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It is pretty much an almost 100% guarantee that there is no open loop type feedback between the oil pressure sensor and the ECM. Perhaps if we were talking some high end model, then maybe and even then it would be highly unlikely. But Mazda 2, no way.

As mentioned above, perhaps the slightly thicker oil actuated the cams a little bit faster, that is certainly a possibility. In a drive by wire system, that could result in better throttle response I guess.
 

SiRDOHC

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So I think the key phrase in here is "according to the PCM Signal". So again the engine control computer is deciding what the cam advance position should be, it sends a signal so the hydraulic pressure from the oil pump can move the cams, and then I assume this engine also has cam sensors which will verify back to the PCM the actual cam position. So the viscosity doesn't matter because the PCM will continue driving the cams to the position it wants until the cam sensors say its there.

If it never gets to position you will get an error code - so the oil pressure will affect it from that standpoint. Also the wrong viscosity might slow response of the actual positioners, which I suppose could also make it feel slugish.

At least that is the way any I have worked on operate , but I am a shade tree mechanic and my sample size is very small, so I am certainly not any kind of authority on the matter.
I appreciate your putting some thoughts into this, as I will be the first one to admit this stuff is over my head, and I would probably need a really clear explanation in an animated video, or to have it explained to me with a torn down engine right in front of my face to have a clear picture of what is going on. The Ford Duratec engine design is very similar (shared design) so perhaps I can gain some insight by looking into those engine designs too.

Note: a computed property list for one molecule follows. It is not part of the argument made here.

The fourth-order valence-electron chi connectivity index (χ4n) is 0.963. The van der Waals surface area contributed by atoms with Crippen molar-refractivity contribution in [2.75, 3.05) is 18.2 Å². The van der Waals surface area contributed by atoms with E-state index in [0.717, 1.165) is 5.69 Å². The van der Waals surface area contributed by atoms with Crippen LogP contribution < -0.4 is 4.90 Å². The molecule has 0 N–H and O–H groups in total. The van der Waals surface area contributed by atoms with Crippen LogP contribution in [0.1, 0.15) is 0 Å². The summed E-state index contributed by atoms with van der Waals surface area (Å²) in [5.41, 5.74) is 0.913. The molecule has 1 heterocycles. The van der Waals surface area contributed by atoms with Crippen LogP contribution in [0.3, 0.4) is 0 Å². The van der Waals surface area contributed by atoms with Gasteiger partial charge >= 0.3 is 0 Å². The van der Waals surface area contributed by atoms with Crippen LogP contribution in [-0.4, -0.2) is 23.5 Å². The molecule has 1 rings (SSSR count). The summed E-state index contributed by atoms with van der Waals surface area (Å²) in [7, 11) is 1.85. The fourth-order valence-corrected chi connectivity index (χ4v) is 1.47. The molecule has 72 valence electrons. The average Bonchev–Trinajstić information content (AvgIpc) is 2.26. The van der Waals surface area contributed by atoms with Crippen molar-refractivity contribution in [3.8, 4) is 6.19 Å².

As far as what would be the wrong viscosity goes for this engine, anything from 0w20 to 10w40 is recommended (globally) so your guess is as good as mine as to what the optimal viscosity is. It was only used in a relatively low volume vehicle in the USA/Canada for 4 short years in the beginning of the 0w20 goes in everything but high performance vehicle era.

Before I go further down this rabbit hole I need to verify that the swirl flaps in the intake runner are not jammed open because I will feel like a fool if that is the cause of the significant improvement in throttle response and power I am experiencing. I will do so and report back. If they are not I need to get to the bottom of why the throttle is so responsive and why the annoying flat spots in the factory tune have disappeared. I just finished 600 mile Highway trip and the vehicle IS NOT the same vehicle I bought and drove for the last 8yrs.

If I was fully convinced myself it was the thicker oil I wouldn't be posting this as a question here.

I am here on this forum to learn from the knowledge that others have while also sharing my findings.